23 Mar 2011, Posted by admin in Stories, No Comments.
by Ariel Cheung
Gary Morgan is an addict. His drug is not tobacco or alcohol, but rather, the intoxicating experience of giving someone the adventure of a lifetime. Showing them a world unlike any other. Exposing them to a culture so rich, it rivals the imagination. And — best of all — sparking an interest in eco-sensitivity that, Morgan hopes, will change the world.
Morgan instills in others this passion for nature in several ways. As a co-owner of Morgan’s Outdoor Adventures, he offers canoeing, kayaking and rafting tours at various locations in the Tri-state area. He sponsors weekly cleanups of the Ohio River.
And, beginning March 25, he’ll be taking a group of Walnut Hills High School students to Morgan’s Jungle Lodge on the Osa Peninsula, Costa Rica. There, the students will study the ecosystem and experience the culture.
“What I personally love the most is taking somebody down [to Costa Rica] — especially someone who’s never been out of Cincinnati — and I like to see them evolve,” said Morgan, 55. “The way that they look at the monkeys and the foliage and the ocean — that’s the good stuff in life. You can’t pay for that.”
Morgan first experienced Costa Rica in 1985, when Costa Rica Expeditions invited a representative of Morgan’s Outdoor Adventures to see the country. After the two-week tour, Morgan stayed on and trained to be a guide for nine months. But when the tourism season died down, Morgan left his San Jose apartment to see the rest of the country. That’s when he fell in love with Costa Rica.
Soon, his parents and three brothers were traveling to Costa Rica, and eventually the family purchased 25 acres of land outside of Puerto Jimenez on the Osa Peninsula on the Golfo Dulce, which means “sweet water.”
The land included building foundation that was originally intended for a church in the 60s, but the Morgans turned it into a tourist lodge. For 15 years, Morgan’s Jungle Lodge has hosted student groups who collect data and learn about sustainability and Costa Rican culture.
The most recent student group hails from Walnut Hills High School. Biology teacher William Schnure led another trip to the Osa Peninsula in March 2010. This year will be his second experimental trip, but he hopes by 2012, Walnut Hills will be able to offer the trip as part of an online credit course.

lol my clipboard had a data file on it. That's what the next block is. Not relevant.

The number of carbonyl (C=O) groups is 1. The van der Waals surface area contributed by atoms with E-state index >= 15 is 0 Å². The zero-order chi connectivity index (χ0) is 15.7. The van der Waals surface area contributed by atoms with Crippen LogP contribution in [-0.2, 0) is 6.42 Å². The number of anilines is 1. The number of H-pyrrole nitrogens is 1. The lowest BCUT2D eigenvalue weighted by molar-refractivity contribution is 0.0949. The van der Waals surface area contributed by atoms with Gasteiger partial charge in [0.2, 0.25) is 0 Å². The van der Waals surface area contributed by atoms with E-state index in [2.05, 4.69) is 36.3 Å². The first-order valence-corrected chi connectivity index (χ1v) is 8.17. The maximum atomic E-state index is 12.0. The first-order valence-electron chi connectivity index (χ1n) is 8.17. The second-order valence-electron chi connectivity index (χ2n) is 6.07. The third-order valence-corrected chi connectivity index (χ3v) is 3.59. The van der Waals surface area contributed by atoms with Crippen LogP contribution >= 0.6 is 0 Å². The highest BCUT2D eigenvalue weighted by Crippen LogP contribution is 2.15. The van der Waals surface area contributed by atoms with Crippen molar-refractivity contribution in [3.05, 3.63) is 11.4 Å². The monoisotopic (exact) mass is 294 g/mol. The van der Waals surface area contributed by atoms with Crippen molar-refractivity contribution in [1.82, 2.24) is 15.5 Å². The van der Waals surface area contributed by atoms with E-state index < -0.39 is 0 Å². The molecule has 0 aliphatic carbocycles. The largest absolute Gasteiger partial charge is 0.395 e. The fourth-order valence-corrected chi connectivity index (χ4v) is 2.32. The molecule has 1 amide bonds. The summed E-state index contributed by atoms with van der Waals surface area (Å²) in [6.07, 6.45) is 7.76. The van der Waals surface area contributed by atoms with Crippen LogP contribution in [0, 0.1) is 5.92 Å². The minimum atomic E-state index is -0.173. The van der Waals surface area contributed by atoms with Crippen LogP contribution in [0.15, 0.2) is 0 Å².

“This group is my guinea pigs,” Schnure said. “[Principal Jeff Brokamp] says the wave of the future is online coursework, so he asked several of us to design courses online. It’s a lot harder than I thought.”
Schnure and the 22 students will be blogging during their 10-day trip from the Morgan’s Jungle Lodge blog. Morgan wants students from other schools to send in questions and comments that the Walnut Hills students can answer the following day.
“It becomes more of a personal story,” Morgan said.
The blogging is the beginning of what Morgan hopes to be a multi-faceted experiential learning experience that could expand to include live blogging, college credit and an educational foundation.
“If we could do a high school program that does everything we want it to by introducing people to the issues to create the spark, but then they also get a college credit out of it, that’s the catalyst that people in high school want,” Morgan said. “Getting a college biology credit — that makes sense. That’s what we need to be doing.”
There’s no doubt that Morgan dreams big. He sees opportunity around every corner; he turned a two-week trip to Costa Rica into a lifetime investment in eco-sensitivity education. And if he can do that in 15 years, there’s no telling what the future will hold.
Follow the Walnut Hill’s High School students while they are in Costa Rica on the Morgan’s web site blog at: www.morganscanoe.com/costarica/. Be sure to check the “most recent blog” on the right of the page.